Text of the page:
Le dÈjeuner sur l’herbeMonet Claude (dit), Monet Claude-Oscar (1840-1926)Paris, musÈe d’Orsay

The exhibition goes on with paintings of Doncieux and of their baby Jean Monet, such as The Cradle and Jean Monet Sleeping. His relationship with his father and aunt who raised him after his mother died were strained — and they no longer supported him financially. Bell said Monet wrote letters before his son’s birth about his money worries; after Jean Monet was born, he wrote about being overwhelmed with love for his baby.

Almost an entire room of the exhibition is devoted to Monet’s pictures of the sea. He grew up in Le Havre, a port city, and was always interested in painting the changing surface of the water, Bell said.

The exhibition also has numerous paintings he did at the banks of the Seine. George Shackelford, Deputy Director of the Kimbell Art Museum in Fort Worth, Texas, and the organizer curator of the exhibition pointed out several of a swimming venue, La Grenouillère, where Monet was trying out ways of depicting reflected light. This was radical at the time, Shackelford says, and the paintings couldn’t really have sold when they were done, in 1869. In contrast, Flowers and Fruit, a still life he painted that year alongside his friend Renoir with ridiculously sumptuous flowers, seems to have been made expressly to sell, according to Shackelford, who said money was so scarce the Monets were living on bread and wine — and sometimes not even able to afford that.


Claude Monet, “Still Life with Flowers and Fruit,” 1869. Oil on canvas, 100.3 x 81.3 cm (39 1/2 x 32 in.). The J. Paul Getty Museum, Los Angeles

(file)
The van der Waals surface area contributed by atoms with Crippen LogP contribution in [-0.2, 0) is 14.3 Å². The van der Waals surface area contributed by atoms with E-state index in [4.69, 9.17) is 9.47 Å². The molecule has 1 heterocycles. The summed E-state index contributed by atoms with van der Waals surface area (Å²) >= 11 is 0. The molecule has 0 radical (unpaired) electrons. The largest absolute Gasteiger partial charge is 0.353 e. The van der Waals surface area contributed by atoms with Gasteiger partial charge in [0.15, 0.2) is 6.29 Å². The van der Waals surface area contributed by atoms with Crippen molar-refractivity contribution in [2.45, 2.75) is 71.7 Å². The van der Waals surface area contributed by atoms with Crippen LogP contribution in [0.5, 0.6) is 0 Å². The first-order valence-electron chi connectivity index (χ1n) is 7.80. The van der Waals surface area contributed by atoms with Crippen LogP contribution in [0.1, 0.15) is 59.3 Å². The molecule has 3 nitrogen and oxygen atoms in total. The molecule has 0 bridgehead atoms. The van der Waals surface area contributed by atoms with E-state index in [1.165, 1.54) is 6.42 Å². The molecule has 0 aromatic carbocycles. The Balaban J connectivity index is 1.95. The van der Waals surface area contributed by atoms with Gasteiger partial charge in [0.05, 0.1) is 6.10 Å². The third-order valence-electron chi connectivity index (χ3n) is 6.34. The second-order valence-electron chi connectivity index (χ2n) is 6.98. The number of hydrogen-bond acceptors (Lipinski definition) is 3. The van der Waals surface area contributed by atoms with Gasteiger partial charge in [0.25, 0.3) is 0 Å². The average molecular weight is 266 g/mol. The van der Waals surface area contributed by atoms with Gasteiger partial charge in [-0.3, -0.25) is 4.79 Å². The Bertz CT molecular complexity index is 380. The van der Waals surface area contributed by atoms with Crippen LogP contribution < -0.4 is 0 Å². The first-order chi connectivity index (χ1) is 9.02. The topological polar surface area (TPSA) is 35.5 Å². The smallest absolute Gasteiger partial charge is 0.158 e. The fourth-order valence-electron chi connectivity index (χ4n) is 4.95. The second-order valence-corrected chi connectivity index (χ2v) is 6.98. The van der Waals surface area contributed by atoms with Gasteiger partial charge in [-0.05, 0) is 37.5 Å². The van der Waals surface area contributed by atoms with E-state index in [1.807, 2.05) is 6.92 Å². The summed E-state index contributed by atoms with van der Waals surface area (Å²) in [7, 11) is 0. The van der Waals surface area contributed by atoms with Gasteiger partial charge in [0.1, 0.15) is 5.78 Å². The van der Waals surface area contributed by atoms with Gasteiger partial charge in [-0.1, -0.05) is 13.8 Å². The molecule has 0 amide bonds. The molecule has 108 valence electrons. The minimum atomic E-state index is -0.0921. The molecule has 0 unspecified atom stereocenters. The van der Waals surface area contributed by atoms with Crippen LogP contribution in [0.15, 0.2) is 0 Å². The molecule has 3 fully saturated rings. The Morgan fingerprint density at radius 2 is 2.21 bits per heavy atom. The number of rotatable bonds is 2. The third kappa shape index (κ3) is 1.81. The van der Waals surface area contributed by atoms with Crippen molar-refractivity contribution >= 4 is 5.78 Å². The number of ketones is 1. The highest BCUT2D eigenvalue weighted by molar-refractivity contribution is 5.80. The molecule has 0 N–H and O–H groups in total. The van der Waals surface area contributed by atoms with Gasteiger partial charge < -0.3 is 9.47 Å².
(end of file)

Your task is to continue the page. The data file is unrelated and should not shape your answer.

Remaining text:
Even with no money, even in exile, Monet continued to paint. The show takes us through his time in England, where his paintings include one of Hyde Park and one of his wife on an extremely English looking sofa, and in Zaartan, outside of Amsterdam, where he painted windmills, the port, and the sherbet-colored houses.

The show ends with paintings he did when he was 31 and living in Argenteuil, a town outside of Paris, along the Seine. This is a perfect place to leave him, Bell says. At this point, Monet had acquired a little bit of financial stability, with a house, and some fame amid artists, collectors, and critics. His palette had grown lighter. In Argenteuil, his mature style began to emerge with beautiful views of sky and water, and paintings of a towpath along the river at different times of day – something he did decades later, painting the same subject in different conditions.

Shackelford agrees that here we see him becoming the artist we know, one of the leaders of a movement. “Look at those fluffy clouds,” Shackelford says, pointing to The Port at Argenteuil. “That’s almost quintessential Impressionism.”

Monet: The Early Years, Feb. 25 – May 29, at the Legion of Honor, Lincoln Park, 100 34th Avenue, 415-750-3600, legionofhonor.famsf.org/